WASHINGTON, DC – Today, Reps. Marie Gluesenkamp Perez (D-WA-03) and Russ Fulcher (R-ID-01)’s bipartisan bill, the Treating Tribes and Counties as Good Neighbors Act H.R. 1450, passed the House of Representatives. The legislation now heads to the Senate for consideration.
The Treating Tribes and Counties as Good Neighbors Act fully extends eligibility for the Forest Service’s Good Neighbor Authority (GNA) program for federal forest restoration and management projects to Tribes and counties and increases opportunities for cross-boundary restoration.
“Ensuring the health and longevity of our national forests for future generations is central to who we are as rural Americans. The Good Neighbor Authority has been critical to that effort and gotten boots on the ground to manage these lands,” said Rep. Gluesenkamp Perez. “I’m thrilled that the House has taken this important step to build on the success of the Good Neighbor Authority to ensure Tribes and counties can fully share in its success and we can continue to enjoy this resource for years to come.”
“Tribes and Counties in Idaho have the authority to decrease their reliance on federal land managers and oversee Idaho’s forests to reduce wildfire risk, but their current financial resources are lacking because they cannot retain receipts like the States. This financial hurdle is addressed by the ‘Treating Tribes and Counties as Good Neighbors Act,’ allowing Tribes and Counties to fully utilize the Good Neighbor Authority, ensuring new cooperative management projects throughout Idaho. I am thankful to Representative Marie Gluesenkamp Perez for her thoughtful leadership on H.R. 1450 in the Agriculture Committee and seeing this through to passage,” said Rep. Fulcher.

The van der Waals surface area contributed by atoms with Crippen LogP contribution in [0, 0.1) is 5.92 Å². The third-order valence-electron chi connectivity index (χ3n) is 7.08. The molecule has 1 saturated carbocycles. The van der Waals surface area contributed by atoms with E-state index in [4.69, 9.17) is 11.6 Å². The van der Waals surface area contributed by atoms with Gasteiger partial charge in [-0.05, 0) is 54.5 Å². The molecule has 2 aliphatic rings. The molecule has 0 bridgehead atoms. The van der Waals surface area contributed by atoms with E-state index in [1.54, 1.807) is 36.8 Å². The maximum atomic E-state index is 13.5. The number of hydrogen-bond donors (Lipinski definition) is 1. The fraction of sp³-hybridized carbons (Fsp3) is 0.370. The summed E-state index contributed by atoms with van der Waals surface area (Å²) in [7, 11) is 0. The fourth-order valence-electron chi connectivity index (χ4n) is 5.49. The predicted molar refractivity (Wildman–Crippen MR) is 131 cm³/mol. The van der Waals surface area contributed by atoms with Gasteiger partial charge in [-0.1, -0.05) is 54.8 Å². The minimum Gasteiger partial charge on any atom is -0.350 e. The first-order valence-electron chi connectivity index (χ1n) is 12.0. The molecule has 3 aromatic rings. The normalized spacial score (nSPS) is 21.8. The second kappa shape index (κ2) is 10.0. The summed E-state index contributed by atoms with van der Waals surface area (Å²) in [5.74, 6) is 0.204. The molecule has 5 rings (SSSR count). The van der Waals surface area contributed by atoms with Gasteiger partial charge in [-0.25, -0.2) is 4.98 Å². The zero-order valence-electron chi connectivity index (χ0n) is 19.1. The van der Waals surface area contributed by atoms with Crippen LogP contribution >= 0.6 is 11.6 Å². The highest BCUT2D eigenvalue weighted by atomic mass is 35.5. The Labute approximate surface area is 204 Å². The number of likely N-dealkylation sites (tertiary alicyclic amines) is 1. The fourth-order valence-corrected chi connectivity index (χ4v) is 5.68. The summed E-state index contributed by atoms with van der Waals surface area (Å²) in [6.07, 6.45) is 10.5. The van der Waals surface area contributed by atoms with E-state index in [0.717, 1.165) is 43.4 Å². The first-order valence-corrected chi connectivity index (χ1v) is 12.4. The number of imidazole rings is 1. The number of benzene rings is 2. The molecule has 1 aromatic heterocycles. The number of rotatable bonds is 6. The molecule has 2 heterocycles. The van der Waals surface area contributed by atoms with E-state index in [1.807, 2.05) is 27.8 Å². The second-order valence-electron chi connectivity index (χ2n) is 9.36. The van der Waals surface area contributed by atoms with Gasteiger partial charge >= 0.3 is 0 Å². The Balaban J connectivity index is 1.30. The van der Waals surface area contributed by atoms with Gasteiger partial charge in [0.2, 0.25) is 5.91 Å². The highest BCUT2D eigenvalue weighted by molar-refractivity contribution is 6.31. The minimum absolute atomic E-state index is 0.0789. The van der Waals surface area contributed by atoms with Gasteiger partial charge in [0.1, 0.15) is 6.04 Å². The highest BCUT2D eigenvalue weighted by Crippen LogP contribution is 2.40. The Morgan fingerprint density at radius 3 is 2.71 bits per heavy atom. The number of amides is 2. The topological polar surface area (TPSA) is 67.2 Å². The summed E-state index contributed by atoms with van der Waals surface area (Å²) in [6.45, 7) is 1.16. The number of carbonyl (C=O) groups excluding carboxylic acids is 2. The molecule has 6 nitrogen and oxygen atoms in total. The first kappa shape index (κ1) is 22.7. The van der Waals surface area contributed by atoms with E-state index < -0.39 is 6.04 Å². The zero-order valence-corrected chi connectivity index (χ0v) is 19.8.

The Treating Tribes and Counties as Good Neighbors Act has received support from local and national forestry stakeholders.
“The nation’s State Foresters applaud Representatives Gluesenkamp Perez (D-WA) and Fulcher (R-ID) for their bold leadership in introducing the Treating Tribes and Counties as Good Neighbors Act, securing strong bipartisan support for the bill, and shepherding this important legislation to the House floor for a vote,” said Kacey KC, President of the National Association of State Foresters. “The Good Neighbor Authority is contributing to the restoration of federal forests on a scale never before realized and it’s time to fully unlock its potential as a cross boundary restoration tool.”
“Through our close relationships and years of work on behalf of forests with both Tribes and counties in the lower Columbia River region, we strongly attest to the benefits of this bill. Directing Good Neighbor Authority to Tribes and counties will support community-based forest management. Community-based forest management is good for communities, economies and forest health,” said Cherie Kearney, Forest Conservation Director for the Columbia Land Trust.